The segment will run 54 miles from Corcoran to Borden -- an old rail stop south of Madera. That's the segment that a separate agency, the high speed rail "commission" recommended last week.
The decision is welcome news for Fresno, but not the entire valley.
Critics have called this first leg of the rail system a train to nowhere...but supporters say it's just the starting point for a line that will bring the state together...though right now, Madera and Merced are feeling left out.
Connecting Fresno to the rest of the state is only one reason Fresno County is pleased with the High Speed Rail Authorities decision to start the project in Fresno. The biggest selling point is jobs.
"We do know it's going to be thousands and so we're talking about thousands of Valley residents going to work so that's a big win too," Fresno County Supervisor Henry Perea said.
County Supervisors Henry Perea and Susan Anderson spoke in favor of the project at the Sacramento hearing.
Visalia Mayor Bob Link also welcomed the project. "The Hanford Station will be a few miles from Visalia which has a population of 125,000 who are eager to be connected to High Speed Rail."
The first segment of line will run Southwest of Visalia, to Corcoran and North to the Madera County line. That's one place the plan is getting a cool reception.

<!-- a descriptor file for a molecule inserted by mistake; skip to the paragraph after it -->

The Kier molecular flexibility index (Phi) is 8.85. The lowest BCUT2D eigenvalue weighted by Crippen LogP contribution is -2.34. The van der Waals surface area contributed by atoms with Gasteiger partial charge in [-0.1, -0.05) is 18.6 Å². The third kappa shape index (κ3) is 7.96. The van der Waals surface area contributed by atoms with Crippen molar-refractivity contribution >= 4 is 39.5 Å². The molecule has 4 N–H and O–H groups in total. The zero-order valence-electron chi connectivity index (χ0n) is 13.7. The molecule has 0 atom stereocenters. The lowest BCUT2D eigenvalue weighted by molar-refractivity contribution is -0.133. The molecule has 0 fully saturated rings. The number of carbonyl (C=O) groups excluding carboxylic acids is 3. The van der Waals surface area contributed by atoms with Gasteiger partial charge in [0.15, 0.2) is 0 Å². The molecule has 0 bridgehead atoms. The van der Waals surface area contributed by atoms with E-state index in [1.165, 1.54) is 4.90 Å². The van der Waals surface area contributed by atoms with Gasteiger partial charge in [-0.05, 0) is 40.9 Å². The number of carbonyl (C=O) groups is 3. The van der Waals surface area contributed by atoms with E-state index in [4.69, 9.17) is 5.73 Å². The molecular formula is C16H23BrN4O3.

"So at this point I would be delinquent as a city councilman or a Mayor to support a project we have no idea what the ramifications would be. We don't have a station," Madera Mayor Robert Poythress said.
Poythress says the fact the route through or around Madera hasn't been decided is a big part of the problem. Because the Madera alignment is undecided, the Rail Authority couldn't make the first leg run all the way to Merced.
That has Congressman Dennis Cardoza of Merced fuming. In a statement issued from Washington he said..."The process used to come to this decision was deceptive... This is not a good day for California or this project."
But Congressman Jim Costa of Fresno points out the Interstate Highway system started in remote rural areas. By phone from Washington he told us the entire Valley will soon benefit from the High Speed Rail project.
"Four and a half billion dollars is a big economic shot in the arm that will bring in a total of 135 thousand new jobs when you build both segments from Merced to Bakersfield, that's what we have to remember," Costa said.
This massive project still faces hurdles. But more than $4 billion in state and federal funds have already been allocated. There is a move by some republicans in congress to withdraw some of the federal money, but as it stands now, the money is there and there are two big conditions.
The project must start in Fresno and construction must start within two years. It's estimated the entire project linking northern and southern California will cost is more than $40 billion.NEWS BY LOCATION | ABC30 BLOGS | DISCUSSION FORUMS
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